Utility management is becoming a crucial factor in keeping a property profitable.
As the costs of energy and natural resources continue to rise, efficient energy and utility management is becoming a crucial factor in keeping a property profitable. There are a number of products, software and services that enable student housing owners to save time and money while also promoting conservation efforts and green initiatives.
Rising Cost of Energy
AThe cost of energy has increased significantly over the past few years, and at the same time, awareness of environmental conservation has also come to the forefront. Many owners and operators are now looking for ways to address both issues.
“Over the past five years or so, costs in multifamily and student housing have increased, which has driven owners and operators, as well as renters, to ask for ways to keep costs down,” says Tim Rogers, managing director with SmartSource at NWP in Austin, Texas. “New technology and innovations are offering a number of ways to do so.”
As green initiatives and LEED-certifications become more mainstream, companies are looking for ways to be both environmentally-friendly and also keep costs in check.
“Operational and energy costs continue to rise, and as they do, student housing facilities operators are seeking new ways to reduce expenses,” says George Winker, vice president of sales and marketing, North America, for VingCard Elsafe/TimeLox. “For this reason, the industry is turning to energy management solutions as a way to dramatically improve their bottom line. Additionally, the focus on going green has facilities striving to reduce their carbon footprint. Energy management programs can help student housing facilities earn LEED certifications and gain recognition for their eco-friendly initiatives.”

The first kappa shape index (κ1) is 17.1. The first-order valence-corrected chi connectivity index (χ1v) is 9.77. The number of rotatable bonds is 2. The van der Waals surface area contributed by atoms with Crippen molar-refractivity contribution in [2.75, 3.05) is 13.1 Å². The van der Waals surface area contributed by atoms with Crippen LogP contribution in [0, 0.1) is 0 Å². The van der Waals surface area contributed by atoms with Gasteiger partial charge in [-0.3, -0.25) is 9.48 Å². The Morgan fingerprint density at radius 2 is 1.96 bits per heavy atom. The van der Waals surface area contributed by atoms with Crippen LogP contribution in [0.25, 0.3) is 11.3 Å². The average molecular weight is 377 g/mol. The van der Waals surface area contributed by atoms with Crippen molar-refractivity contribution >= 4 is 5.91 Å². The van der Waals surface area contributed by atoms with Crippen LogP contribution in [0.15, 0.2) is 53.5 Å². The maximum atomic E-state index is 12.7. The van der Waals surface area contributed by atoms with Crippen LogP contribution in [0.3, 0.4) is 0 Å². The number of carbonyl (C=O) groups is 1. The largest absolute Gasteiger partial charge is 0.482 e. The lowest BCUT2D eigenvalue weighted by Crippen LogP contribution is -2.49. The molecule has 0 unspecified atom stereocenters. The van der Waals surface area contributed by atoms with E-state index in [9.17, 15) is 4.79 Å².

There are a whole host of ways that companies are more efficiently managing utilities and energy, including water efficiency systems, submetering, air-conditioning management, and utility billing and tracking services.
Niagara Conservation Corporation, based in Fort Worth, Texas, offers products to conserve water and energy, thereby reducing bills for both owners and renters. One of the company's newest products is a highly-efficient toilet system.
"By renovating dorm rooms/baths with Niagara's 0.8 GPF Stealth Toilet System, universities and colleges are reducing their water bills by 50 percent or more," says Paul Kwiat, director of the wholesale business unit with Niagara in Cedar Knolls, New Jersey.
Niagara's Stealth System is a patented design that employs a vacuum-assist feature, along with a siphon jet flow of 0.8 gallons of water, to completely clean a toilet bowl.
"The money savings are substantial," says Kwiat. "And those dollars that would normally be servicing high water and utility bills can now be converted into providing additional benefits for students."
Products like the Stealth System enable owners to actively promote conservation as well as boost the bottom line.
"In addition to the water savings, if you use the old rule of thumb that for every new dollar of net income generated by a property, you can add $10 to the value of the property, an investment of $100,000 in water savings can generate a $1 million increase in the value of a property," says Kwiat.
Submetering is a system that allows student housing owners and operators to bill tenants for individual energy usage. It gives owners/operators the ability to track in detail the amount of energy used at a property.
"Submetering accurately measures energy consumption for specific areas and can identify peak electrical demand and allow the proper reductions to minimize excessive peak usage changes," says John Kowalski, professional engineer with Power Design in St. Petersburg, Florida.
It also helps with benchmarking, measuring and verifying compliance for the guidelines established by many green initiative projects. This can also enhance eligibility for tax incentives.